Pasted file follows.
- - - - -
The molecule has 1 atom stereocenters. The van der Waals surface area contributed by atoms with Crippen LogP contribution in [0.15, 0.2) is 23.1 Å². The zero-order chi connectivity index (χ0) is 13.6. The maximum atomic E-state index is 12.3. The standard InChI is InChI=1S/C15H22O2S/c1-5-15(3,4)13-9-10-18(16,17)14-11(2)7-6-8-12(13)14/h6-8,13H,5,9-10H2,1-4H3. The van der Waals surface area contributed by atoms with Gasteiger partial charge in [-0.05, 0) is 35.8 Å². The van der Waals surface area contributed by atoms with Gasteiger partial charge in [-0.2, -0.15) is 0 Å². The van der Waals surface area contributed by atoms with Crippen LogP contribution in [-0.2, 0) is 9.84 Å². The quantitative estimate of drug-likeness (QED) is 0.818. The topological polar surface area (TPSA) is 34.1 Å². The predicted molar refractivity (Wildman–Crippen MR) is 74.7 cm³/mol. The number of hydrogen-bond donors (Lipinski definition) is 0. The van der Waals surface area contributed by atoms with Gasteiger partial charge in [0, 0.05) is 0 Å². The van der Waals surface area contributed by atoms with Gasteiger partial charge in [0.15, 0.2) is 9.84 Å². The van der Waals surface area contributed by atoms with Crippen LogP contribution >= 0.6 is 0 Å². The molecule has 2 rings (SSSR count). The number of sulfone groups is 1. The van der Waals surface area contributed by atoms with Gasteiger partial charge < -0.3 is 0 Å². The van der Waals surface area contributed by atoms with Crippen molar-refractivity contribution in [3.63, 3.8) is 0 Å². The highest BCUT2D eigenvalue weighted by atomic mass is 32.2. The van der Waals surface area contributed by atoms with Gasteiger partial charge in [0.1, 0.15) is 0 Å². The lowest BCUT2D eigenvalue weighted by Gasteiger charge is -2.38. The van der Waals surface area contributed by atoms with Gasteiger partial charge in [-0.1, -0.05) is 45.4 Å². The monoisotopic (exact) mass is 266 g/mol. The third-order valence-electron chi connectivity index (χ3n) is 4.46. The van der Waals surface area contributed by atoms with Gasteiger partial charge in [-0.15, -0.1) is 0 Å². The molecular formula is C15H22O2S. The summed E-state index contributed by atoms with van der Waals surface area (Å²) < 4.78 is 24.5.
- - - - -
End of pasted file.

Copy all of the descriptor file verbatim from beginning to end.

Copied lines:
The molecule has 1 atom stereocenters. The van der Waals surface area contributed by atoms with Crippen LogP contribution in [0.15, 0.2) is 23.1 Å². The zero-order chi connectivity index (χ0) is 13.6. The maximum atomic E-state index is 12.3. The standard InChI is InChI=1S/C15H22O2S/c1-5-15(3,4)13-9-10-18(16,17)14-11(2)7-6-8-12(13)14/h6-8,13H,5,9-10H2,1-4H3. The van der Waals surface area contributed by atoms with Gasteiger partial charge in [-0.05, 0) is 35.8 Å². The van der Waals surface area contributed by atoms with Gasteiger partial charge in [-0.2, -0.15) is 0 Å². The van der Waals surface area contributed by atoms with Crippen LogP contribution in [-0.2, 0) is 9.84 Å². The quantitative estimate of drug-likeness (QED) is 0.818. The topological polar surface area (TPSA) is 34.1 Å². The predicted molar refractivity (Wildman–Crippen MR) is 74.7 cm³/mol. The number of hydrogen-bond donors (Lipinski definition) is 0. The van der Waals surface area contributed by atoms with Gasteiger partial charge in [0, 0.05) is 0 Å². The van der Waals surface area contributed by atoms with Gasteiger partial charge in [0.15, 0.2) is 9.84 Å². The van der Waals surface area contributed by atoms with Crippen LogP contribution >= 0.6 is 0 Å². The molecule has 2 rings (SSSR count). The number of sulfone groups is 1. The van der Waals surface area contributed by atoms with Gasteiger partial charge < -0.3 is 0 Å². The van der Waals surface area contributed by atoms with Crippen molar-refractivity contribution in [3.63, 3.8) is 0 Å². The highest BCUT2D eigenvalue weighted by atomic mass is 32.2. The van der Waals surface area contributed by atoms with Gasteiger partial charge in [0.1, 0.15) is 0 Å². The lowest BCUT2D eigenvalue weighted by Gasteiger charge is -2.38. The van der Waals surface area contributed by atoms with Gasteiger partial charge in [-0.1, -0.05) is 45.4 Å². The monoisotopic (exact) mass is 266 g/mol. The third-order valence-electron chi connectivity index (χ3n) is 4.46. The van der Waals surface area contributed by atoms with Gasteiger partial charge in [-0.15, -0.1) is 0 Å². The molecular formula is C15H22O2S. The summed E-state index contributed by atoms with van der Waals surface area (Å²) < 4.78 is 24.5.